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When to go and see the teacher about work being 'too easy' without looking like an awful Tiger Mother?!(109 Posts)
My ds2 is in year one and though by no means a 'G&T' candidate, he is pretty advanced at spelling and reading - he can easily spell the words that dd1 brings home (Year 4) for her spelling work, for example.
This week he bought home the class newsletter which asks parents to help children with their spellings for a weekly test, along with a list of new words. They were all two letter words (on, at, etc) and absolutely no challenge to him whatsover.
I am reluctant to go in to school in a way, because I don't want to come across as a pushy parent who thinks her son is some sort of genius (!) but at the same time I am slightly concerned about what appears to be a lack of differentiation in the class.
So my question is WWYD? My dh thinks I should leave it as that is obviously what everyone in the class is doing at the moment, but my gut feeling is that he is just wasting time on this and should be being challenged a bit more.
I get it that some MNetters DCs can try very hard and can only manage to be 'average' academically speaking.
But it gets a bit ridiculous where the OP gets flamed for complainiing that her bright DC isn't being challenged. Should the OP just shut up and let her DC coast because, to say otherwise, would offend those whose DC aren't doing so well? This is an education forum as opposed to a support forum.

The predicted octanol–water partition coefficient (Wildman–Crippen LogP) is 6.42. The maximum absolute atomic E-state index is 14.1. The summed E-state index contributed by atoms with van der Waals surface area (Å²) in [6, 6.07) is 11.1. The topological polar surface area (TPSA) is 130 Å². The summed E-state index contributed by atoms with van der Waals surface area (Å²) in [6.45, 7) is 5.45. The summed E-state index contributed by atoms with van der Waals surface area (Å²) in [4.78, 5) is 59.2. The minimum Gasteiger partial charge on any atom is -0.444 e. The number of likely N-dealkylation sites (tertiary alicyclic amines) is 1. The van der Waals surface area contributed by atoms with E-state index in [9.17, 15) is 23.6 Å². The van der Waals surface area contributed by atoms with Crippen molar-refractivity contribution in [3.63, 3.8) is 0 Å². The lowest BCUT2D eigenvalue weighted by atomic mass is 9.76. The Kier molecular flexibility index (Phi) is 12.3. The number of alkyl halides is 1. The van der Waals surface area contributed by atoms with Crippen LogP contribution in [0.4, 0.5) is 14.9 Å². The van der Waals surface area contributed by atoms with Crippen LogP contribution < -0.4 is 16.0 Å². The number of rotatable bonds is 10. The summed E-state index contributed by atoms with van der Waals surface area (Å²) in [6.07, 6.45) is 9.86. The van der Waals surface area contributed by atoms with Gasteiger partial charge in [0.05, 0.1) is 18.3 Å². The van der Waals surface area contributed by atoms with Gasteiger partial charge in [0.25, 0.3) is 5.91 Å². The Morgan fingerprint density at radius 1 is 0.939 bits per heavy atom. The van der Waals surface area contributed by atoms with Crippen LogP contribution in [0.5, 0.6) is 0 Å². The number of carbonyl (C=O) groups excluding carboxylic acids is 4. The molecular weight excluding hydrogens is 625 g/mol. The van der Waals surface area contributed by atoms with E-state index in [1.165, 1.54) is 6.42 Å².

In my case, DD wasn't reading as fluently as DS at that age. Hence my concern. It was Year R so I wasn't yet use to the sensitive egos at the school gate. Once I realised that some parents were like this I learnt to confine my conversation to safe subjects.
Its 'funny' how you see this lack of tact as an attempt to rub the mum's face in it. It says a lot about you that such an admission on my part is seen as a stealth boast.
I was talking to totally. She seems made up that her child is doing better than someone else's and thinks it's good to have been going on about it in the playground. But a few years down the line things may well be the other way round. She won't feel so great then if the other mother is going on about it in the playground. It's fine to be proud of your children. But discuss it with your friends and family. Don't rub other parent's noses in in in the playground because it'll come back and bite you in the *.
That makes no sense, learnandsay,
I have been in a situation where my child wasn't doing so well - had I come onto MN and complained that I thought teachers were not doing 'enuf' for my PFB, I would fully expect to have someone take the piss for it.
It's probably not a very good idea to rub other people's noses in it. One day your child might not be doing so well. I don't think you'll be happy if the mother starts rubbing your nose it it.
I once made the mistake of saying to another primary school mom that I was doing extra reading with DD because her Literacy wasn't as good as it should be. You should have seen her face. I later found out that her DC was on a lower table than mine.
I have since learned that a lot of parents don't like to hear other parents going on about how their bright DCs aren't being pushed. Some, like you Feenie, choose to respond by making the OP's literacy the issue.